As we will see in chapter 6, this recommendation is characteristic not simply of Buddhism but of virtue ethics in the Western tradition. It further resonates, of course, with “the Golden Rule” – in Christian formulation: do unto others as you would have them do unto you. But, of course, the Golden Rule is central to the three Abrahamic faiths of Judaism, Christianity, and Islam – and, indeed, some argue, is found throughout the world, beginning with Confucian traditions. At the same time, this recommendation reflects a Buddhist understanding of identity as primarily relational. As with the Japanese injunction to attune our acts toward the harmony of the group, the approach here resolves privacy issues first by having us (re)shape ourselves to harmonize better with others by reducing greed and increasing compassion and love.
(A) How persuasive (or not) do you find Hongladarom’s arguments and recommendations regarding privacy – including the positive injunction to minimize greed and maximize compassion? Be as clear as you can about your arguments/ evidence/reasons and/or other grounds for your response(s).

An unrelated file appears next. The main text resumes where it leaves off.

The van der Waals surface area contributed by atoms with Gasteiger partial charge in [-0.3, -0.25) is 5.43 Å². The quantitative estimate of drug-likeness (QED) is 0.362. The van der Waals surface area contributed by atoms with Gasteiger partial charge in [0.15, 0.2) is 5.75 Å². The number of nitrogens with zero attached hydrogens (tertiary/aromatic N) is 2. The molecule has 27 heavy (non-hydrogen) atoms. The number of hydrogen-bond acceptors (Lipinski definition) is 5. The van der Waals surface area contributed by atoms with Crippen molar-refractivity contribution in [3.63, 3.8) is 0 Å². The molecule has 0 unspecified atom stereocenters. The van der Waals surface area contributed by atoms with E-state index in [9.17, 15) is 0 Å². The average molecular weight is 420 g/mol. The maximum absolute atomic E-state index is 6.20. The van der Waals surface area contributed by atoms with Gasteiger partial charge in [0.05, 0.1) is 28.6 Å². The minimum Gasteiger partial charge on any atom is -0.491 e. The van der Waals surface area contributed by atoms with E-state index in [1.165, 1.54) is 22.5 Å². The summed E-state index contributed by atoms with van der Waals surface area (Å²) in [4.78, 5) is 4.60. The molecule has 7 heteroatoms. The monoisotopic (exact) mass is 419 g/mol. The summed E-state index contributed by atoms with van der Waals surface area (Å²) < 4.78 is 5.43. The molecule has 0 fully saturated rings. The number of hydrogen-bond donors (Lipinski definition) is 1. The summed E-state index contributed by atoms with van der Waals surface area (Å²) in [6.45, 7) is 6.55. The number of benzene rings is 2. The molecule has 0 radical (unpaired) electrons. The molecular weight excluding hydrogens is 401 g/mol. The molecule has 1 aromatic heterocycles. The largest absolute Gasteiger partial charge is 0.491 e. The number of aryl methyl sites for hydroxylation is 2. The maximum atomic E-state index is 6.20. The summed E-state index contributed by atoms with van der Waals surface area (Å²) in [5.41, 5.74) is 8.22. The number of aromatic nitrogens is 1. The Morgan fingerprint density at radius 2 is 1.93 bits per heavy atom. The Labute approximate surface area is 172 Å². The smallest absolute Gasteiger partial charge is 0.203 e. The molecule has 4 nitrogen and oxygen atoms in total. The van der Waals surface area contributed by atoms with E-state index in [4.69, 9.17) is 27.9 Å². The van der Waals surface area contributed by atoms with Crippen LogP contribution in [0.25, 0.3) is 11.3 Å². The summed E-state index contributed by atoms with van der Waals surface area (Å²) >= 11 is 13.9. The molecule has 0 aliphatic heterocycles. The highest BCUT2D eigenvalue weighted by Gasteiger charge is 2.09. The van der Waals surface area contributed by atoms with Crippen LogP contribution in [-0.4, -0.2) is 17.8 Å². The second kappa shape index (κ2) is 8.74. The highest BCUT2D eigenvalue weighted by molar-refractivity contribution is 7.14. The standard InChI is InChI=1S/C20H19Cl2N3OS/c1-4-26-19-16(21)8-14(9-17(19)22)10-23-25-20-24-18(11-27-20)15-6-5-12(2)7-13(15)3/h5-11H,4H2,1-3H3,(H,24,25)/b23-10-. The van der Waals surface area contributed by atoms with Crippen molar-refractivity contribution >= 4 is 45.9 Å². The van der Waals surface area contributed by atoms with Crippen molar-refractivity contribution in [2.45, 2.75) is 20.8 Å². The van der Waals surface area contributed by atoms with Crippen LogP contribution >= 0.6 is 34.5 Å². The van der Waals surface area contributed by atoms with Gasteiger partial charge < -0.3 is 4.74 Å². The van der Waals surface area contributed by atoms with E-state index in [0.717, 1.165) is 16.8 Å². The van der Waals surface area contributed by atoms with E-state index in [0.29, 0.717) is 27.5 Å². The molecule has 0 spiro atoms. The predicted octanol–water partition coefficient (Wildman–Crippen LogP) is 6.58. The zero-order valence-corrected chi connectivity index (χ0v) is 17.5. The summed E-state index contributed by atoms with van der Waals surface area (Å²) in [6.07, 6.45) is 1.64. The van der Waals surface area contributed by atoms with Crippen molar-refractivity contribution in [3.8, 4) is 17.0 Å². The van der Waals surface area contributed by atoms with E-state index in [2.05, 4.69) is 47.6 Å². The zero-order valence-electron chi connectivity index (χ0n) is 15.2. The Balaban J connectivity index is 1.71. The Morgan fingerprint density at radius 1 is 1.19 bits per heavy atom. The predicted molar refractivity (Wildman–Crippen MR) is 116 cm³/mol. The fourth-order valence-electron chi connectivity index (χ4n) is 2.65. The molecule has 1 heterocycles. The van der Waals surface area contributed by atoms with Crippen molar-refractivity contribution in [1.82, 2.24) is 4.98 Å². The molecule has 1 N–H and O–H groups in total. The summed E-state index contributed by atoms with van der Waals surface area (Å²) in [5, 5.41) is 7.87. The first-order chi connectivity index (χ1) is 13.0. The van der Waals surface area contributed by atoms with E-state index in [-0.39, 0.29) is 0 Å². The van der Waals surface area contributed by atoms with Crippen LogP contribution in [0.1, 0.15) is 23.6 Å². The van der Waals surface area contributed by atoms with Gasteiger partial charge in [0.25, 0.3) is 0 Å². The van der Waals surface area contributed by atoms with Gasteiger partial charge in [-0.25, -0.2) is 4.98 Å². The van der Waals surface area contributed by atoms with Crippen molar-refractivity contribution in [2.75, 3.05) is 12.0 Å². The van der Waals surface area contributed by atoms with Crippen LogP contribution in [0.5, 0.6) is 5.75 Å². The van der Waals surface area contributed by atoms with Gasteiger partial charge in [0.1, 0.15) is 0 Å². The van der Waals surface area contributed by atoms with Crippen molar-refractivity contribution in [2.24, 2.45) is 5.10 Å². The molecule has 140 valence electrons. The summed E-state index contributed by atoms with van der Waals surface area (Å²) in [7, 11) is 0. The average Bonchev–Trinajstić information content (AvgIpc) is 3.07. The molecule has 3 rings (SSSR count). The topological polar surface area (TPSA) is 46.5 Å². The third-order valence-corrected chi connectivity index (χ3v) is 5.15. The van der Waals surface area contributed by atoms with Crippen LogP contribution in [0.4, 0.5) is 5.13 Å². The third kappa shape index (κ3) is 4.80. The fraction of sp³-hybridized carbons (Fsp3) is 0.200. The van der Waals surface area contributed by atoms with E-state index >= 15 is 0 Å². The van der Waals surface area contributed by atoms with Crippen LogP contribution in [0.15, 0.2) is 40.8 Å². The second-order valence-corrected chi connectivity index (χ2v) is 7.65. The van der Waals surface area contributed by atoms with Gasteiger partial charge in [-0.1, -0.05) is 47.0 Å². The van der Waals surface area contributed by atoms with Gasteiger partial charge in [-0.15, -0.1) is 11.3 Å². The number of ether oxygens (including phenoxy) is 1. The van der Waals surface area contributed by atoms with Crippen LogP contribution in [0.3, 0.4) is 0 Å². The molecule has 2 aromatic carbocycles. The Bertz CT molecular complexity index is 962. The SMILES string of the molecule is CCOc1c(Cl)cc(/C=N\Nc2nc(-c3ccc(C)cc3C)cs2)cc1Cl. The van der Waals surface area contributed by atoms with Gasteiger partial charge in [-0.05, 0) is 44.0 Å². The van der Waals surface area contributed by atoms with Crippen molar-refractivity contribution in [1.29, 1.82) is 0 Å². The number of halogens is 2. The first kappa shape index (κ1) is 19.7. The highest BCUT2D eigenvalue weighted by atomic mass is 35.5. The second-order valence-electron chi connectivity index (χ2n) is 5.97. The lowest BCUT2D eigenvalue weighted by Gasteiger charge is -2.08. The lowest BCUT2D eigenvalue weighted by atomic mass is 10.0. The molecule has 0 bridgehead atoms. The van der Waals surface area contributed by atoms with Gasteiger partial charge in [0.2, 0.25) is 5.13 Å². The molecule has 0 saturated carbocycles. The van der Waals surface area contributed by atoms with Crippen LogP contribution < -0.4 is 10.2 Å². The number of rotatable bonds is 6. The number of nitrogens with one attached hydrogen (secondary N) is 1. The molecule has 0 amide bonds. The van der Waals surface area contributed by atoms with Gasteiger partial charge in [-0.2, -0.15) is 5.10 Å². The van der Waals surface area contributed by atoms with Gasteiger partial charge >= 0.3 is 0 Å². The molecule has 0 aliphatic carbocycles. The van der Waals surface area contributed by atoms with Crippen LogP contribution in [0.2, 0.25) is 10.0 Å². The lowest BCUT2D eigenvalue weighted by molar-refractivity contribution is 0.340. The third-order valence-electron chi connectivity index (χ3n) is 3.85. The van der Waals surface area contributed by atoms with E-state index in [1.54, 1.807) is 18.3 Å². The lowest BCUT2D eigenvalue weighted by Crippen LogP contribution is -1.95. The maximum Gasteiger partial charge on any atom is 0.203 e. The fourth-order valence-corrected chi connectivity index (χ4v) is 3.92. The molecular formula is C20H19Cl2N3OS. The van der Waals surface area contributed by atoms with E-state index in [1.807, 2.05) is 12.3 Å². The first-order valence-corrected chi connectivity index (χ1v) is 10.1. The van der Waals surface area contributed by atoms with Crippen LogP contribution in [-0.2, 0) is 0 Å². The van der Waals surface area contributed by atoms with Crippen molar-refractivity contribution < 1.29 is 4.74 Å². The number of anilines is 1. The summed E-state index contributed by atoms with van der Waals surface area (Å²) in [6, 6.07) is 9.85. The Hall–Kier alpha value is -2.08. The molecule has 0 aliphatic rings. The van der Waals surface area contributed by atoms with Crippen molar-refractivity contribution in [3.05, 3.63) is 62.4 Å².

(B) As we have seen, the national and cultural traditions surrounding us have a significant influence on our conception of selfhood (more individual, more relational?) and thereby on our ethical values and approaches to ethical decision-making. How far can you trace your (dis)agreements with Hongladarom to the cultural and national traditions that have shaped your ethical views and sense of selfhood?
That is, if you agree with Hongladarom, is this solely because you likewise have grown up in a culture more shaped by relational emphases of selfhood and/or because you are already convinced of the truths of Buddhism? And/or, if you disagree with Hongladarom, is this solely because you have grown up in a culture shaped by more individual emphases of selfhood and/or remain convinced of the truths of other traditions?
And/or: can you find other reasons/grounds/evidence, etc., for your (dis)agreement(s) with Hongladarom, beyond those reasons, etc., that may hold legitimacy primarily in one culture but not in another?